Gain an understanding of NFS client/server architecture
Configure a NFS server
Configure a NFS client
Share file systems
Mount remote file systems
In this chapter we examine Sun’s Network File System (NFS), which is a distributed file system architecture based on the remote procedure call (RPC) protocol. RPC is a standard method of allocating and managing shared resources between Solaris systems. Although NFS is similar to Samba in concept, supporting transparent file system sharing between systems, NFS features high data throughput because of dedicated support in the Solaris kernel, and support for both NFS 2 and 3 clients.
NFS was one of the first distributed network applications to ever be successfully deployed on local area networks. It allows users to mount volumes of other systems connected to the network, with the same ability to change permissions, delete and create files, and apply security measures as any other locally mounted file system. One of the great advantages of NFS is its efficient use of network bandwidth, achieved by using RPCs (remote procedure calls). In Solaris 9, the NFS concept has been extended to the Internet, with the new WebNFS providing file system access through a URL similar to that used for web pages. In this section, we will examine the theory behind distributed file systems and examine how they can best be established in practice.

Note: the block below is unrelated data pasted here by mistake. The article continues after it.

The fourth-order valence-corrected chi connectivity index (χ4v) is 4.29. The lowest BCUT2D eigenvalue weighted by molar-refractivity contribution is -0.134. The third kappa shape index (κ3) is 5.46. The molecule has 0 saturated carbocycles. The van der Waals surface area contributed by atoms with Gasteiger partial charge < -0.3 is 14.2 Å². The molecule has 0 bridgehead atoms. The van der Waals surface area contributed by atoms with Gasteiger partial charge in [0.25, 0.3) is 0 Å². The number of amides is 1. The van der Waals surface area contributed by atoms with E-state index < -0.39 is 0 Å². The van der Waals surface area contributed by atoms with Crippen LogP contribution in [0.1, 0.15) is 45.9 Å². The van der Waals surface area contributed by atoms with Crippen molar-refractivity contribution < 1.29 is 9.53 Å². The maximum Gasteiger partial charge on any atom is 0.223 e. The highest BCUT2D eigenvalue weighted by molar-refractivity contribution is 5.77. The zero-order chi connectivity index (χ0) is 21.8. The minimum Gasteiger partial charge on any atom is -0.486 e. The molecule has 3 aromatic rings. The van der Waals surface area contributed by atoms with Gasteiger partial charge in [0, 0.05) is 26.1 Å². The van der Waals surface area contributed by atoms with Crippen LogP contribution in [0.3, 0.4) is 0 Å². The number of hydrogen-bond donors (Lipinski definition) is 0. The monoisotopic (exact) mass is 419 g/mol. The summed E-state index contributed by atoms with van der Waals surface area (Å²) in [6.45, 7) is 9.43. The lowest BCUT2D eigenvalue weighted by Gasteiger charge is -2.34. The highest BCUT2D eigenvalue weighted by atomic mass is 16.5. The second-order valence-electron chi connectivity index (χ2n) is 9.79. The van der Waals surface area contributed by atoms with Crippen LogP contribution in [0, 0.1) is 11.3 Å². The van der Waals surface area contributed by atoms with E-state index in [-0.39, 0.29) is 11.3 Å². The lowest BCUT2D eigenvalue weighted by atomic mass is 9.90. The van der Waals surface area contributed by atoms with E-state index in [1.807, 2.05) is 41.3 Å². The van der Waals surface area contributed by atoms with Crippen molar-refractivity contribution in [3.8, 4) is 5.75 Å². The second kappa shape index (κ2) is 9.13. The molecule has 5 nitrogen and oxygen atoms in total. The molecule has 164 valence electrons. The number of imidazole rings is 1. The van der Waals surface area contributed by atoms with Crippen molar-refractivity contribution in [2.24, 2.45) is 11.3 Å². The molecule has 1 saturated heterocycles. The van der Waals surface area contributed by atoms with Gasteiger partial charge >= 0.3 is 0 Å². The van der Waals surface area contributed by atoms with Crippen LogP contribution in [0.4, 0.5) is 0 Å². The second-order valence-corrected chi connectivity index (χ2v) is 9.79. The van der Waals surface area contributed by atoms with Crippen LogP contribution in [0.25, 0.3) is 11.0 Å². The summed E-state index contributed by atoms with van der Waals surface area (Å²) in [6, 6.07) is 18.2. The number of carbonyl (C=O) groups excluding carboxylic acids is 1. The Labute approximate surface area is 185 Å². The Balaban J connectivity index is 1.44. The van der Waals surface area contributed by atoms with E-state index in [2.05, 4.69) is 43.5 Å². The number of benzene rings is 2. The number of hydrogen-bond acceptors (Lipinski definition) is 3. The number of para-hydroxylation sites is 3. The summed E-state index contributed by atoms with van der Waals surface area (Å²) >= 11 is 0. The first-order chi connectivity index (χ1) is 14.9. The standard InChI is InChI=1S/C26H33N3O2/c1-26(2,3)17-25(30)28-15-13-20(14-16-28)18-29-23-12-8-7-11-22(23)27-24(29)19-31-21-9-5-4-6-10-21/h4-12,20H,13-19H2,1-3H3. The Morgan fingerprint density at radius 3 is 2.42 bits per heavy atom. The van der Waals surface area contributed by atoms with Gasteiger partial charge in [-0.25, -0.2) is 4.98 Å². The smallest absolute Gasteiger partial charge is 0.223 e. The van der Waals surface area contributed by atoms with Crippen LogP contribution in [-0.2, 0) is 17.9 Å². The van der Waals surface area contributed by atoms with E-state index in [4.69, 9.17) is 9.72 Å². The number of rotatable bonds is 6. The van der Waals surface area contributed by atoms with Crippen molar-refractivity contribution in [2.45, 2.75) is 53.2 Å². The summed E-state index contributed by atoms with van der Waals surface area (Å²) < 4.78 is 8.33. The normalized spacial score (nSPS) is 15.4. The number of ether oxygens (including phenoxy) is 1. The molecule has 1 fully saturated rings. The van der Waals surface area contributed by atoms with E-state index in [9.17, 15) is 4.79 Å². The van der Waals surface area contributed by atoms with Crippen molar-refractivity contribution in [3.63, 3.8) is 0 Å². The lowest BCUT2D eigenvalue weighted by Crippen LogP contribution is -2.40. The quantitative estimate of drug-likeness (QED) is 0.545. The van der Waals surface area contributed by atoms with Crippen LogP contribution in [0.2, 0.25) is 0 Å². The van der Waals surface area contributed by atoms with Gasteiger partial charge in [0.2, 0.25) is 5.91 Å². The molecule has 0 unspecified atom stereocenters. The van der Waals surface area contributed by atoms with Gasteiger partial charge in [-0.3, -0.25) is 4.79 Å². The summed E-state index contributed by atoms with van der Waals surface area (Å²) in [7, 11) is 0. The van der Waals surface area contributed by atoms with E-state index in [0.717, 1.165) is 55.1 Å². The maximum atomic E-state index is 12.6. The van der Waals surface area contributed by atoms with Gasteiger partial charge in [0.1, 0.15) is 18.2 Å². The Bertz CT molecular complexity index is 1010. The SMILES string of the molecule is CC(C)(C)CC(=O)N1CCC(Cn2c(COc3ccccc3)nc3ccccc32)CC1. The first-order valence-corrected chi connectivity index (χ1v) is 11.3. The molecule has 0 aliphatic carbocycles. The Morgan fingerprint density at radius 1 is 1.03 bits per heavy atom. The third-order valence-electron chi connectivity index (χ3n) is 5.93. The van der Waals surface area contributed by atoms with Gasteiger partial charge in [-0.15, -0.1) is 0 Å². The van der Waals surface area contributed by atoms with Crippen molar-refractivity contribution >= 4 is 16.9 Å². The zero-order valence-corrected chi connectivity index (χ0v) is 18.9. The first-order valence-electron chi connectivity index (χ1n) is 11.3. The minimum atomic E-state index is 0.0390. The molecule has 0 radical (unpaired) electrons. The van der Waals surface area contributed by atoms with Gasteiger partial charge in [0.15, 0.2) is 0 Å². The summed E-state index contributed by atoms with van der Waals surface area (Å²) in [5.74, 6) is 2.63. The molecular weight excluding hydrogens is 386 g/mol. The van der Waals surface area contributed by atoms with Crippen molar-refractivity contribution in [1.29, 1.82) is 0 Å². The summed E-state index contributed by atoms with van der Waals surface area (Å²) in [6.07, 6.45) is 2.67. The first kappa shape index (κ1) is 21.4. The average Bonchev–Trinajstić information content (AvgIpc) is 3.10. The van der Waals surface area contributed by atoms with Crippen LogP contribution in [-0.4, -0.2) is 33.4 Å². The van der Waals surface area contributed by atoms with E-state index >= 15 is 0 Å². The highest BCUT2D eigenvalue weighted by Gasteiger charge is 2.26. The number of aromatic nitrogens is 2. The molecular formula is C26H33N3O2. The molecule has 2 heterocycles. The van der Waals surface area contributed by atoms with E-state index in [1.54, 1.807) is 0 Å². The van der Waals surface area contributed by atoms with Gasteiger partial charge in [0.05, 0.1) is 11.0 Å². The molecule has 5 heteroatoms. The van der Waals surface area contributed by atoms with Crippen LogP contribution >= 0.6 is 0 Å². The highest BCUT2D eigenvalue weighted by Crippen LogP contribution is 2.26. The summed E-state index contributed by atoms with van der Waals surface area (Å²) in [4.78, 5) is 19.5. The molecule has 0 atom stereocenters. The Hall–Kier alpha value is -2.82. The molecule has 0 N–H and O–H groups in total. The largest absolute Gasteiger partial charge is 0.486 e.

Prior to Solaris 2.5, NFS 2 was deployed, which used the unreliable UDP protocol for data transfer—hence NFS 2’s poor reputation for data integrity. However, the more modern NFS 3 protocol, based around TCP, is now implemented in all new Solaris releases. NFS 3 allows an NFS server to cache NFS client requests in RAM, speeding up disk writing operations and the overall speed of NFS transactions. In addition, Solaris 2.6 and onwards provide support for a new type of NFS called WebNFS. The WebNFS protocol allows file systems to be shared across the Internet, as an alternative to traditional Internet file-sharing techniques like FTP. In addition, initial testing has shown that Sun’s WebNFS server has greater bandwidth than a traditional web server, meaning that it might one day replace the Hypertext Transfer Protocol (HTTP) as the web standard for transferring data.